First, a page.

#2: How the super-rich can save a species
It’s like something out of a horror movie: I’m on a tiny island near the equator; it’s the dead of night and the coiled insects I had earlier seen sleeping on tree trunks have awoken and dropped to the ground. All around me, one million or so blind, 400-legged Seychelles giant millipedes (the world’s biggest) search for detritus to devour.
I’m not happy, but Janske, the biologist accompanying me on my walk through the unkempt forest of Fregate Island Private resort, is delighted. “They’re waste-disposal experts which consume dead vegetation and fertilise the island by defecating everywhere.”
“Wonderful,” I reply, as I step on one – its shell pops like a bursting crisp packet and I regret wearing flip-flops. Janske provides comfort: “Others will eat its remains, don’t worry; nothing goes to waste here.”
Though having cannibalistic neighbours isn’t ordinarily a selling point, it’s the kind of thing guests at Fregate Island Private like to hear. Part of the Oetker Collection, this Monaco-sized private-island resort in the Seychelles features just 16 guest villas and a beach for every day of the week. But that’s not necessarily the main draw; with accommodation starting at €3,250 (£2,890) per night, the clientele could afford to stay anywhere – so why here? It’s the environmental initiatives at Fregate that offer a true point of distinction.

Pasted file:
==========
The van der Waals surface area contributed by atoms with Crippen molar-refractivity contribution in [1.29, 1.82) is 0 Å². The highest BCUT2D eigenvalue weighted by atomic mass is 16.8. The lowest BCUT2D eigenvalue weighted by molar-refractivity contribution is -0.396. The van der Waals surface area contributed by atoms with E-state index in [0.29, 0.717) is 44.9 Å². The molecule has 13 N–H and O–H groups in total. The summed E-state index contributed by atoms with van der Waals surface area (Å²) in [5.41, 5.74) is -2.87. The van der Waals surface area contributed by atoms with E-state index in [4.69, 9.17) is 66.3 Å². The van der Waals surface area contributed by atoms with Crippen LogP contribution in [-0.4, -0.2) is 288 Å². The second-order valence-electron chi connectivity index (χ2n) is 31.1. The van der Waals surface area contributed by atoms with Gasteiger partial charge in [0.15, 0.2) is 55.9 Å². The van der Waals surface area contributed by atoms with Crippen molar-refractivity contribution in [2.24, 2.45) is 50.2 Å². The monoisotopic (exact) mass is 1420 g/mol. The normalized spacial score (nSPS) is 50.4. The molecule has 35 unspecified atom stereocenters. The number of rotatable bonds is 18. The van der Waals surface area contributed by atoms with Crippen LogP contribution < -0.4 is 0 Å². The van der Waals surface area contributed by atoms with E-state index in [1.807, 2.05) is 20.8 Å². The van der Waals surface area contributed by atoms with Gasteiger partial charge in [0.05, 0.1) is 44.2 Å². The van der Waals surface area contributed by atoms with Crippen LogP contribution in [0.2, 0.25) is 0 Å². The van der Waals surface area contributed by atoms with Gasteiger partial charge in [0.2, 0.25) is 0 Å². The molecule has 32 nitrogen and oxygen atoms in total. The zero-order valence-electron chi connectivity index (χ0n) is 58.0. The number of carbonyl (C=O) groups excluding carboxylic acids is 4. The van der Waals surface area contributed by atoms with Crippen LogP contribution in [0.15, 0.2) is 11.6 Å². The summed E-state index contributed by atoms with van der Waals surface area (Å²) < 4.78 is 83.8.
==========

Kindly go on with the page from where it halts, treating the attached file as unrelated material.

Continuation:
A case in point comes the next day. My butler has prepared a picnic on a deserted beach. As I am eating, two perplexed birds hop over for a look. I maintain a milky Irish pallor so assume it’s because they’ve never seen something so pale, but my butler puts me right. They are inquisitive magpie robins, one of the rarest birds in the world. In the Eighties there were just 12, all on Fregate. Intensive conservation efforts mean there are now about 300. It’s incredibly moving to come eye-to-beak with a curious creature that was almost lost forever and still depends on us for its survival.
I encounter wildlife everywhere I go. Some 4,000 giant Aldabra tortoises roam the island, while turtle sightings are “guaranteed” in December, says Janske. Rare plants thrive throughout, and organic gardens provide 65 per cent of the resort’s fruit and vegetables.
In its raw state the produce is superb, so it’s surprising that dining at Fregate is so disappointing. Dishes feel amateurish and ingredients are used ineffectively. I share my criticism with Fregate’s new Italian manager Barbara, who says it’s something she’s addressing.
Hopefully she’ll find success, because Fregate is otherwise wonderful and its biodiversity remarkable. By the end of my stay I am happy to pick up a scurrying millipede, nonchalant when faced with a (harmless) snake slithering up a gnarled tree, and thrilled to spot the endemic Fregate beetle.
Some hoteliers make spurious sustainability claims while flying in bottled water from Fiji, but in the Seychelles that commitment seems more sincere – rival resorts North Island and Cousine Island also do commendable conservation work – and I’m more impressed by Fregate’s
Green living: one of Fregate’s 16 villas